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2 allowance for improvements is the lesser of the

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2. Allowance for improvements is the lesser of The cost of the improvements The increased value of the property resulting from the improvements Comes from case of Swar v Rogers Unsure if this will continue under the new legislation. 3. The allowance made by the non-improving co-owner is proportionate to his/her share in the property Basically, if you got 70% of sale, then you owe 70% of improvement cost. 4. Improvements are expenditures which increase the value of the property – as opposed to maintenance costs Slide BELOW, get half as tenants in common (50/50), hence $10,000 from $20,000 B. EXAMPLE OF ADJUSTMENTS FOR IMPROVEMENTS – COMMON LAW 1. A and B are tenants in common in equal shares. 5 years ago, B carried out improvements which cost him $30,000. This increased the value of the property by $20,000. What is the maximum amount that B can claim against A for improvements? 2. The increase in value ($20,000) is less than the expenditure (30,000), so B is entitled to an allowance of $10,000 from A, being half of the amount of the increase in value– unless A had agreed to share the cost of the improvements. B. OCCUPATION RENT 1. S 233(3)PLA applies on an application for division and/or sale, ‘notwithstanding any rule to the contrary’ 2. No order for occupation rent unless Occupying CO is seeking accounting or compensation; The claimant CO has been excluded from occupation; or 12
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13 Claimant CO has suffered detriment because it was not practicable for him or her to occupy the land. C. ACCOUNTING FOR RENTS AND PROFITS 1. Common law said that a co-owner was not required to account to other co-owners for 2. Statute of Anne 1705 allowed co-owners to bring an action against a co-owner who received more than his share 3. Henderson v Eason (1851) held the statute referred to rents and profits received from a third party and not to fruits of co-owner’s own labour. If you co-own land, and solely grow fruit and make cash, its ALL yours! We assume this relates to s. 28A of the PLA. 4. It is assumed that this rule applies to other statutory provisions for accounting between co-owners for rents and profits, eg s 28A PLA. C. SECTION 28A PROPERTY LAW ACT ENACTED 1998 1. 28A. Liability of co-owner to account A co-owner is liable, in respect of the receipt by him or her of more than his or her just or proportionate share according to his or her interest in the property, to account to any other co-owner of the property. In this section, "co-owner" means a joint tenant, whether at law or in equity, or a tenant in common, whether at law or in equity, of any property. Note: This right to account can be exercised at any time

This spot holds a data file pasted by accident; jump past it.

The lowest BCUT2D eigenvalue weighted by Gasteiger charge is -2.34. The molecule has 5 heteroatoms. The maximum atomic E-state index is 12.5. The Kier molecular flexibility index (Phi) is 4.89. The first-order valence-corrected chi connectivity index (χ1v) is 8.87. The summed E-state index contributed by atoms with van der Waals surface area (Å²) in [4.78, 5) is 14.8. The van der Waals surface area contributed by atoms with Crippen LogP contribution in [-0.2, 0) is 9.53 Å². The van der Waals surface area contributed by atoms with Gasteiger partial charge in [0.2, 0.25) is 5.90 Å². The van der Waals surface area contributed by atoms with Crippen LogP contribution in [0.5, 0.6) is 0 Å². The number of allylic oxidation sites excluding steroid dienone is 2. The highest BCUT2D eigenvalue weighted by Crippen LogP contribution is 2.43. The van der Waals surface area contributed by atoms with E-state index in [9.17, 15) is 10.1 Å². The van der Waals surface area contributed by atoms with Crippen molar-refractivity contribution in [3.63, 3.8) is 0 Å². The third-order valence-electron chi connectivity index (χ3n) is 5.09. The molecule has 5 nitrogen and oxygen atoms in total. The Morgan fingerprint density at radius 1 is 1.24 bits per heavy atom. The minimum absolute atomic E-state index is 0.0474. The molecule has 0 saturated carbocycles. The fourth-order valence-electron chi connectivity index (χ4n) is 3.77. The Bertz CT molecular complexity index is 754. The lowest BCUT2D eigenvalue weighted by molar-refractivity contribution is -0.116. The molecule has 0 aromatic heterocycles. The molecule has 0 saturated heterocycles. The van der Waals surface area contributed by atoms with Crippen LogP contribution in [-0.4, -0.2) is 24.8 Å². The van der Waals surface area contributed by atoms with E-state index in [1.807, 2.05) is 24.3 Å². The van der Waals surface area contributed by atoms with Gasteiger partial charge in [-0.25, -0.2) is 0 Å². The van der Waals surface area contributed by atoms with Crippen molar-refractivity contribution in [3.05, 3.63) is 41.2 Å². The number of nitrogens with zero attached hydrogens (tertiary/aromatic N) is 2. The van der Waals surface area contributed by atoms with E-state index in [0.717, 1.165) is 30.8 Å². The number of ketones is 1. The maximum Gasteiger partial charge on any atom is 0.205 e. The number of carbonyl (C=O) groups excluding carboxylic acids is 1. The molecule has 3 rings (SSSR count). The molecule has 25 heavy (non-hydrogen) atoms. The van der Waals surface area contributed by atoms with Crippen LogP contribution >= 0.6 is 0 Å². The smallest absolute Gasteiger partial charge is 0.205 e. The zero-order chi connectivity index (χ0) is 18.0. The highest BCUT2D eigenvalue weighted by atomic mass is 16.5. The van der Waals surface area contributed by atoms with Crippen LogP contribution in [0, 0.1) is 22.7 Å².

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2 Allowance for improvements is the lesser of The cost of...

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